The holy and mysterious nature of man is yet hidden from himself; he is still a stranger to the movements of that inner life, and knows little of its capabilities and powers. A purer religion, a higher standard of moral and intellectual training may in time reveal all this. Man still remains a half-reclaimed savage; the leaven of Christianity is surely working its way, but it has not yet changed the whole lump, or transformed the deformed into the beauteous child of God. Oh, for that glorious day! It is coming. The dark clouds of humanity are already tinged with the golden radiance of the dawn, but the sun of righteousness has not yet arisen upon the world with healing on his wings; the light of truth still struggles in the womb of darkness, and man stumbles on to the fulfilment of his sublime and mysterious destiny.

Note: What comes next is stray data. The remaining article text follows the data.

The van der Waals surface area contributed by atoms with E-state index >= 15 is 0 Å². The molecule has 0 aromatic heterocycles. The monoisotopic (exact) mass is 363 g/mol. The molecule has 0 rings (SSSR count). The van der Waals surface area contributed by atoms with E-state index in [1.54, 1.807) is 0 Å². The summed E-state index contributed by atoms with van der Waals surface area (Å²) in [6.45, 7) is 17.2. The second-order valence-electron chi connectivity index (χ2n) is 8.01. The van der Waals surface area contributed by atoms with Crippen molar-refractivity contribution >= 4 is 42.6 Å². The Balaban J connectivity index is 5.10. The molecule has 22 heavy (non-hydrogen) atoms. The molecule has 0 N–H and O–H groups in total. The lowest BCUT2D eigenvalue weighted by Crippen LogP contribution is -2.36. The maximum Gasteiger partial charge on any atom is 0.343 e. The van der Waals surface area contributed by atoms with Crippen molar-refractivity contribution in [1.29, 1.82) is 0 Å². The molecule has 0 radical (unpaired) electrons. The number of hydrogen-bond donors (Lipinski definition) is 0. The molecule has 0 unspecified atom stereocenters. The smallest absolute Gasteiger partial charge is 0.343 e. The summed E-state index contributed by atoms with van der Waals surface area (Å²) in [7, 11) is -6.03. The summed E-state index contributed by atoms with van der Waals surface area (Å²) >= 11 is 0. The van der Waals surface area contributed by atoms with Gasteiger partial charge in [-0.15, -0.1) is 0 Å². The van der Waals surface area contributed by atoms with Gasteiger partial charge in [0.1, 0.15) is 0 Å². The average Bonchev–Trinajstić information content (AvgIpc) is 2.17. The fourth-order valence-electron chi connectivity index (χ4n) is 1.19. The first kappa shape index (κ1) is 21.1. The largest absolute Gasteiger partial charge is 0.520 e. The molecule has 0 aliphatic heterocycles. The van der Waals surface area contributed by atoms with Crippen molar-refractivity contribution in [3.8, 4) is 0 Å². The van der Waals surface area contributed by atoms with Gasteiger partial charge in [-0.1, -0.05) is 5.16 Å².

This spring I was not a little puzzled how to get in the crops. I still continued so weak that I was quite unable to assist in the field, and my good old Jenny was sorely troubled with inflamed feet, which required constant care. At this juncture, a neighbouring settler, who had recently come among us, offered to put in my small crop of peas, potatoes, and oats, in all not comprising more than eight acres, if I would lend him my oxen to log-up a large fallow of ten acres, and put in his own crops. Trusting to his fair dealing, I consented to this arrangement; but he took advantage of my isolated position, and not only logged-up his fallow, but put in all his spring crops before he sowed an acre of mine. The oxen were worked down so low that they were almost unfit for use, and my crops were put in so late, and with such little care, that they all proved a failure. I should have felt this loss more severely had it happened in any previous year; but I had ceased to feel that deep interest in the affairs of the farm, from a sort of conviction in my own mind that it would not long remain my home.